Commuter rail system may emerge the cheapest

September 25, 2012 12:00 am | Updated 04:57 am IST - BANGALORE:

As the number of people preferring to commute to Bangalore for work from the outlying towns is expected to increase in the coming years, the proposed commuter rail system (CRS) — connecting important towns — is likely to emerge as one of the important and cheaper modes of transport.

With a reliable railway network in place (about 400 km) connecting Bangalore with Kengeri, Bidadi, Yelahanka, Ramanagaram, Chennapatna, Tumkur, Doddaballapur, Whitefield, Chikkaballapur and Nelamangala, it requires minimum investment to make a functional and efficient CRS.

Being proposed as a complimentary system to the existing network of public transport, the CRS is ideally suited for satellite towns situated at a distance between 30 and 100 km from Bangalore, which can be covered within one-and-a-half hours.

Not only this, in the case of a breakdown of the public transport system that was witnessed when the Bangalore Metropolitan Transport Corporation (BMTC) workers went on strike, the CRS could emerge as the bulwark of transport system between the metropolis and the far-flung satellite towns, transporting large number of people.

To be implemented in stages, the CRS is expected to bring down the traffic problem in the city, as the authorities expect people to start using it once an efficient, reliable and a cost-effective system is put in place besides reducing pressure on the BMTC.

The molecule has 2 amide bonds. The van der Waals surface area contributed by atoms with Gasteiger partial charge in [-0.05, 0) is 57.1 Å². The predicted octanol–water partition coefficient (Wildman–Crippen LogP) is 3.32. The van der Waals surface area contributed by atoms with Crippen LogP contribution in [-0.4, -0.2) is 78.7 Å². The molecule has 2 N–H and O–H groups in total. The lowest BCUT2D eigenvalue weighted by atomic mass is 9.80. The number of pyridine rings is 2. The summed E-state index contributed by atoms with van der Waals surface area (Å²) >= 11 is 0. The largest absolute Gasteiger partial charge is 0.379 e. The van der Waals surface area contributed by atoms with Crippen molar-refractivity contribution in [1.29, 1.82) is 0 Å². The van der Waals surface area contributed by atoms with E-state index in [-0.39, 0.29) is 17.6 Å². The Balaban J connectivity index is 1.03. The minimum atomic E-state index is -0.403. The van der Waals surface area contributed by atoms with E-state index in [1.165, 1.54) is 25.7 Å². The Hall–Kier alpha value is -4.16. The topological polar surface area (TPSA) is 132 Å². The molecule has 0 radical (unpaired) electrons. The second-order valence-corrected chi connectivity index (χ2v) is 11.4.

Final draft ready

Rail India Technical and Economic Services (RITES) prepared a draft note on the commuter rail system some time ago.

However, sources in the Directorate of Urban Land Transport said that RITES has submitted the final draft, providing phase-wise plans for implementation.

“The plan has to be presented before the government for its approval and it has to be discussed with all the stakeholders,” the sources added.

Meanwhile, Divisional Railway Manager of South Western Railway A.K. Agarwal said that the South Western Railway is keen on implementing the project provided the State government shared a part of the project cost.

“We are ready for discussion and there has been no communication after the revised (RITES) report was submitted,” he said.

Incidentally, the State government has committed itself to funding the rolling stocks (coaches) required for the CRS in Bangalore.

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